This year, 100 new $25-a-day affordable child care centres opened in Alberta, adding to the 22 centres that were already in operation. The expansion of the program, which has now created spaces for 7,300 kids, meant more Albertans were able to re-enter the workforce in 2018 and parents saved an average of $425 every month on child care.
“Parents across Alberta tell me that $25-a-day child care is the single biggest life-changer for their families. It means they can go back to work and afford things like winter coats or dental work for their kids. We’re working to make quality child care affordable for every family in the province.”
More than 32,000 students also started school this year in new and modernized learning spaces, thanks to the largest infrastructure build in Alberta’s history. In total, 37 new and modernized schools will open across the province during the 2018-19 school year.
"Our government knows that investing in our education system is one of the most important investments we can make in our province’s future, and that is why we will continue to make these important investments. Since May 2015, our government has funded 244 school projects in every corner of the province.”
The government also expanded its school nutrition program this year to ensure students across the province could focus on their studies and not their stomachs. The program started in the 2016-17 school year, but because of its overwhelming success it was expanded in 2017-18 to all 61 publicly funded school authorities in Alberta, resulting in more than 33,000 students receiving a daily nutritious meal.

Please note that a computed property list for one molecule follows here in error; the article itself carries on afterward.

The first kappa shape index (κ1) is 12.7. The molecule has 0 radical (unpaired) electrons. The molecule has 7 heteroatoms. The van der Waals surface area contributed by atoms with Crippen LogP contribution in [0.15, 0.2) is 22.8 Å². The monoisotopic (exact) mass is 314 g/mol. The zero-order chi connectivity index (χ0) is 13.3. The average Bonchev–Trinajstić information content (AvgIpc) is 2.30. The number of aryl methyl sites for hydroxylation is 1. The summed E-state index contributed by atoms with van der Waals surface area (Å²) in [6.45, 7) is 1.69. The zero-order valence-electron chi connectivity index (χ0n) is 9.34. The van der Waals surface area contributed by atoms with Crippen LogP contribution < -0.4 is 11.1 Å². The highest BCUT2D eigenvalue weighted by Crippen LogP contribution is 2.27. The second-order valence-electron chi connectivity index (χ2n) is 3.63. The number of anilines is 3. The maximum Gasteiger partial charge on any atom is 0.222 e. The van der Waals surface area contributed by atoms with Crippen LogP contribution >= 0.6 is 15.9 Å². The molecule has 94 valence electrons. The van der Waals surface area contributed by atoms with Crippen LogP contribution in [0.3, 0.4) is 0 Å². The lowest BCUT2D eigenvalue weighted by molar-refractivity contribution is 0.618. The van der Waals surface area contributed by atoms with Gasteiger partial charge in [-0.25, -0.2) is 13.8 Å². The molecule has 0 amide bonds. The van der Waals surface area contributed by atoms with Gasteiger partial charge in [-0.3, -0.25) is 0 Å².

To improve the health and well-being of children and families, the government also invested in mental health supports, including:
- $566,000 to the Calgary Counselling Centre to expand its services for children, youth and families facing anxiety, depression and stress.
- $1.2 million over three years to the Zebra Centre in Edmonton to ensure children and their families have increased access to immediate crisis intervention, mental health assessments and caregiver support.
- $500,000 to Hospice Calgary to support professional counsellors and group programs for children, youth and families dealing with grief after the death of someone close to them due to homicide, suicide, accident, overdose or sudden medical or terminal illness.
The government also helped families get the care they need closer to home by supporting a new neonatal intensive care unit (NICU) in the Sturgeon Community Hospital in St. Albert and opening a redeveloped maternity care unit at the Peter Lougheed Centre in Calgary.
“Families deserve to know that the supports and services they rely on will be there when they need them. I’m proud that our government has had the backs of vulnerable Albertans, and that we’ve continued to invest in our families’ futures. We will continue putting families first, ensuring needed resources are in place across the province.”
The Alberta Child Benefit also continued in 2018. Families earning less than $41,746 per year in family net income continue to receive additional money to meet their needs. The maximum annual benefit is $1,114 for families with one child and up to $2,785 for families with four or more children.